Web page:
Format

Send to

Choose Destination
BMC Med. 2015 Jun 1;13:128. doi: 10.1186/s12916-015-0368-6.

Impact of statin therapy on mortality in patients with sepsis-associated acute respiratory distress syndrome (ARDS) depends on ARDS severity: a prospective observational cohort study.

Author information

1
Department of Anesthesiology, University Medical Center, Georg August University, D-37075, Goettingen, Germany. ashham.mansur@med.uni-goettingen.de.
2
Department of Anesthesiology, University Medical Center, Georg August University, D-37075, Goettingen, Germany. m.steinau@gmx.de.
3
Department of Cardiothoracic Transplantation & Mechanical Support, Royal Brompton and Harefield Hospital, Harefield, Hill End Road, UB9 6JH, London, UK. a.popov@rbht.nhs.uk.
4
Department of General and Visceral Surgery, University Medical Center, Georg August University, D-37075, Goettingen, Germany. mghadim@uni-goettingen.de.
5
Department of Medical Statistics, University Medical Center, Georg August University, D-37075, Goettingen, Germany. tim.beissbarth@ams.med.uni-goettingen.de.
6
Department of Anesthesiology, University Medical Center, Georg August University, D-37075, Goettingen, Germany. martin.bauer@med.uni-goettingen.de.
7
Department of Anesthesiology, University Medical Center, Georg August University, D-37075, Goettingen, Germany. jhinz@med.uni-goettingen.de.

Abstract

BACKGROUND:

Previous investigations have presumed a potential therapeutic effect of statin therapy in patients with acute respiratory distress syndrome (ARDS). Statins are expected to attenuate inflammation in the lungs of patients with ARDS due to their anti-inflammatory effects. Clinical investigations of the role of statin therapy have revealed contradictory results. This study aimed to investigate whether pretreatment and continuous therapy with statins in patients with sepsis-associated ARDS are associated with 28-day survival according to disease severity (mild, moderate, or severe).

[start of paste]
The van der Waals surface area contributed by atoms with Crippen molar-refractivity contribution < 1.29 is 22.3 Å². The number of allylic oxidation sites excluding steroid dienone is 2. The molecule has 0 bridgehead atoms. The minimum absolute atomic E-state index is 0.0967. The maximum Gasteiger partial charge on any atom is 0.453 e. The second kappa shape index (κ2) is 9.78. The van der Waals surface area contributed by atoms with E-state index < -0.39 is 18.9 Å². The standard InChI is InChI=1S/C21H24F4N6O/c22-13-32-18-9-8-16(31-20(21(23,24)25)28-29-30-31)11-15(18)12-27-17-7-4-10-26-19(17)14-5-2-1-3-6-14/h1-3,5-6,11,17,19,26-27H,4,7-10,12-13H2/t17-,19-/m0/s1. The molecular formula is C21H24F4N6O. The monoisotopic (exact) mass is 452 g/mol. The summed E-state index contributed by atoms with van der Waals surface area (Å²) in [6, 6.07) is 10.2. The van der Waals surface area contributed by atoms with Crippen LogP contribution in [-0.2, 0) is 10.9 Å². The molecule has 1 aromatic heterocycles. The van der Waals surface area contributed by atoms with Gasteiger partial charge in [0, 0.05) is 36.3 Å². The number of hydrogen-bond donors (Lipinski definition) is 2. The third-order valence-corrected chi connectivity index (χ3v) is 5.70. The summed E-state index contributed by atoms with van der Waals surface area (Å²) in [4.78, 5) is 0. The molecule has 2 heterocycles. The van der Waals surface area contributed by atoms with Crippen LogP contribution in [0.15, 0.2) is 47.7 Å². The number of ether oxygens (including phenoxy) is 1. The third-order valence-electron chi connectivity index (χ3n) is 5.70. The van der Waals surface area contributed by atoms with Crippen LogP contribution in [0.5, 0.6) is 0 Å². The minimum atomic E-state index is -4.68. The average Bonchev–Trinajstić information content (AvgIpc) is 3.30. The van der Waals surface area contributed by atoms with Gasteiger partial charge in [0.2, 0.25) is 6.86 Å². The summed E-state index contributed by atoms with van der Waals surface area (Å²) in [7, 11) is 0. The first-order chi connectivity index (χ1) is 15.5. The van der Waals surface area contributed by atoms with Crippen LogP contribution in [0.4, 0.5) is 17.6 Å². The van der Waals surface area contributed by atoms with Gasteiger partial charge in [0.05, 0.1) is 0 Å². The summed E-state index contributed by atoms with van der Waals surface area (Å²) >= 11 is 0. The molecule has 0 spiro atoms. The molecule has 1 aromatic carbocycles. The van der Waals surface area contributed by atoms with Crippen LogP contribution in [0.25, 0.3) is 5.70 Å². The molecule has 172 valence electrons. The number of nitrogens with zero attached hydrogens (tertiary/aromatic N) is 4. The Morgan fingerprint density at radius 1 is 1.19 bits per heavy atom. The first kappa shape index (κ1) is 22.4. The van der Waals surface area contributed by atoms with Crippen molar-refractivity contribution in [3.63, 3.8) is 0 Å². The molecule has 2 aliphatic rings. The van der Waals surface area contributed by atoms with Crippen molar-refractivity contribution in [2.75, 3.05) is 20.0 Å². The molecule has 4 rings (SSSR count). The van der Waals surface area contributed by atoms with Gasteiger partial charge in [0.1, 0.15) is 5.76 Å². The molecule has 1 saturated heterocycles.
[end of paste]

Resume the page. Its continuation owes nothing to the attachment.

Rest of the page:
METHODS:

Patients with sepsis-associated ARDS from the surgical intensive care were enrolled in this prospective observational investigation. ARDS was classified into three groups (mild, moderate, and severe); 28-day mortality was recorded as the primary outcome variable and organ failure was recorded as secondary outcome variable. Sequential Organ Failure Assessment scores and the requirements for organ support were evaluated throughout the observational period to assess organ failure.

RESULTS:

404 patients with sepsis-associated ARDS were enrolled in this investigation. The distribution of the ARDS subgroups was 13 %, 59 %, and 28 % for mild, moderate, and severe disease, respectively. Statin therapy improved 28-day survival exclusively in the patients with severe ARDS compared with patients without statin therapy (88.5 % and 62.5 %, respectively; P = 0.0193). To exclude the effects of several confounders, we performed multivariate Cox regression analysis, which showed that statin therapy remained a significant covariate for mortality (hazard ratio, 5.46; 95 % CI, 1.38-21.70; P = 0.0156). Moreover, after carrying a propensity score-matching in the severe ARDS cohort, Kaplan-Meier survival analysis confirmed the improved 28-day survival among patients with statin therapy (P = 0.0205). Patients with severe ARDS who received statin therapy had significantly more vasopressor-free days compared with those without statin therapy (13 ± 7 and 9 ± 7, respectively; P = 0.0034), and they also required less extracorporeal membrane oxygenation (ECMO) therapy and had more ECMO-free days (18 ± 9 and 15 ± 9, respectively; P = 0.0873).

CONCLUSIONS:

This investigation suggests a beneficial effect of continuous statin therapy in patients with severe sepsis-associated ARDS and a history of prior statin therapy. Further study is warranted to elucidate this potential effect.

PMID:
26033076
PMCID:
PMC4462111
DOI:
10.1186/s12916-015-0368-6
[Indexed for MEDLINE]
Free PMC Article

Supplemental Content

Full text links

Icon for BioMed Central Icon for PubMed Central
Loading ...
Support Center